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business spotlight


Left–Pet Pilgrimage Support Standing–Andrew Fuller, Michael Cook, vice president of operations; H. Mike Cook, owner; Leslie Reid, director; Randall Cruse, Shaun Cruse. Seated–Denise Dumford, Kylie Anderson, Marie Pauley. Dogs: Harley, Luna, Jack, Angus. Not pictured–Arthur Helms, Susan Humphrey and Megan Shalvoy

Shane Greene Photography

Below–Each family receives a hand carved rosewood urn, a ceramic paw print and several other remembrance keepsakes. Opposite page–Unique jewelry, urns and keepsakes can be personalized in creative ways. A comforting environment for family members

Provided by Pet Pilgrimage

Honoring Your Pet as Family By Meredith Collins

fully equipped vehicle with a gurney, as well as a special angel blanket to wrap around your beloved pet.

Leslie Reid, director of Pet Pilgrimage, has put her heart and soul into the facility. Leslie has created a cozy place that reflects a love of animals. Whether you choose to gather friends and family for an intimate memorial service or spend final moments alone with your pet, Pet Pilgrimage is a comforting environment where you and Pet Pilgrimage is North Carolina’s only full-service pet funeral home offering the same services for pets as a traditional funeral home offers for family can honor your faithful companion in your own special way. people. Pet Pilgrimage staff is on call 24-hours a day, since the time of passing is unpredictable. The Pet Pilgrimage care givers’ compassion for pets and families shows in their dedication and the way they inFull-service at the pet funeral home includes pet cremation, memorial teract with clients. “Everyone grieves the loss of their pet services, and pet memorial keepsakes. Assistance with pet transportadifferently,” Leslie said. “We provide a setting that allows tion from your home or veterinary clinic to their facility is especially the grieving process to begin comfortably and peacefully helpful, and exceptional care is taken with each pet. When pet transportation is needed, a dedicated Pet Pilgrimage staff member arrives in a any time of the day or night.” It can be very difficult to lose a beloved pet. Pet Pilgrimage, a division of Cavin-Cook Funeral Home and Crematory, offers compassionate personal service and support at the most difficult time in a pet parent’s relationship with their companion—saying goodbye.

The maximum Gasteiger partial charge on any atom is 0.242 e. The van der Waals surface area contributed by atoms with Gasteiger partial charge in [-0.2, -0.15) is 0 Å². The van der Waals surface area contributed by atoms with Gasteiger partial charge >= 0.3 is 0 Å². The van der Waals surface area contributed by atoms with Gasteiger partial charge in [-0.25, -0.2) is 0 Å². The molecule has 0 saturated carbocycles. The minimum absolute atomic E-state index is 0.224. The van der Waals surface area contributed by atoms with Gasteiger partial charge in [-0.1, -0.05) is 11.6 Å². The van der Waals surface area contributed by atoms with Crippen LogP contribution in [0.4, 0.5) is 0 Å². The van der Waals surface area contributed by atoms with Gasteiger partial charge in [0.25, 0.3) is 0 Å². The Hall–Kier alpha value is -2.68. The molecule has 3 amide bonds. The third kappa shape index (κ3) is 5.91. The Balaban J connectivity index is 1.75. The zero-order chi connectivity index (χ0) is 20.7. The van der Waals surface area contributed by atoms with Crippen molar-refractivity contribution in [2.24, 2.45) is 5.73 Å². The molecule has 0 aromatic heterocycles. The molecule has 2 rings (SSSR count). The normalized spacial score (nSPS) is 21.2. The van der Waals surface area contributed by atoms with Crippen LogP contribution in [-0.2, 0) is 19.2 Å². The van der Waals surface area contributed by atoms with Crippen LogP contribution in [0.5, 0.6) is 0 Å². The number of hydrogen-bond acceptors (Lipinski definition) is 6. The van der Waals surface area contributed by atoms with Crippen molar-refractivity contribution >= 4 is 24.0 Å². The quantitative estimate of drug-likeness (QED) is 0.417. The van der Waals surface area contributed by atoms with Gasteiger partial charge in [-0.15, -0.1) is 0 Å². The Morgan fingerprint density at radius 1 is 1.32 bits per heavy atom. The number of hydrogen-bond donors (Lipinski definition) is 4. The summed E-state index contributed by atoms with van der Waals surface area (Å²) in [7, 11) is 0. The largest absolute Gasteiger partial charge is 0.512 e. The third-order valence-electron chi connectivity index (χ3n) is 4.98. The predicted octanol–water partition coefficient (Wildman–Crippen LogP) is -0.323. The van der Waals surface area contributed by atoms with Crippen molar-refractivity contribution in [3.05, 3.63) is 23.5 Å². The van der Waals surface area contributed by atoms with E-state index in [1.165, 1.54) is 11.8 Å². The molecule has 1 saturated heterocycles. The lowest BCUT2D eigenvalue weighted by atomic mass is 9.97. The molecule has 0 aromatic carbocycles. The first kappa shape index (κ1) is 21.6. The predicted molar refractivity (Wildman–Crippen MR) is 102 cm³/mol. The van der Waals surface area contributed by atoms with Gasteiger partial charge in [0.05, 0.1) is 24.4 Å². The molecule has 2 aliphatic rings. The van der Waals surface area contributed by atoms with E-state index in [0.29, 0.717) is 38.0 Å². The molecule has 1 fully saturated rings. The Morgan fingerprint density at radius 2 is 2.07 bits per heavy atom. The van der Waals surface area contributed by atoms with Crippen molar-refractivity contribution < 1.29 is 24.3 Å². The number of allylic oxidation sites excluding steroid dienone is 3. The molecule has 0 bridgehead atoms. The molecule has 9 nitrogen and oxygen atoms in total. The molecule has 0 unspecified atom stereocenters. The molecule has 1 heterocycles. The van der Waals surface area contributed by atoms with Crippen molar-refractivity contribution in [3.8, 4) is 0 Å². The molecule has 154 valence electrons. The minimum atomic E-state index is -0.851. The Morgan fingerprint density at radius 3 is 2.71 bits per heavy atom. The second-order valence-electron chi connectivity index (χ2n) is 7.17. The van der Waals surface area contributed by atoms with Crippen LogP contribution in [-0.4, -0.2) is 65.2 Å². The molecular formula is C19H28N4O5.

Leslie also holds a pet loss grief support group the second Tuesday of every month to help families work through the pain of losing a pet. “It’s important for people to recognize their feelings and be with others who are experiencing the same kind of grief,” Leslie said.

Lisa Crates Photography

Provided by Pet Pilgrimage

After assisting more than 500 families outside of Iredell County over the past few years, Pet Pilgrimage recently opened a 2nd location in Denver. “The families we have served in the Hickory area haven’t thought twice about driving to our Mooresville location,” Leslie said. “But we want to make sure we are as convenient as possible for families who need our services.”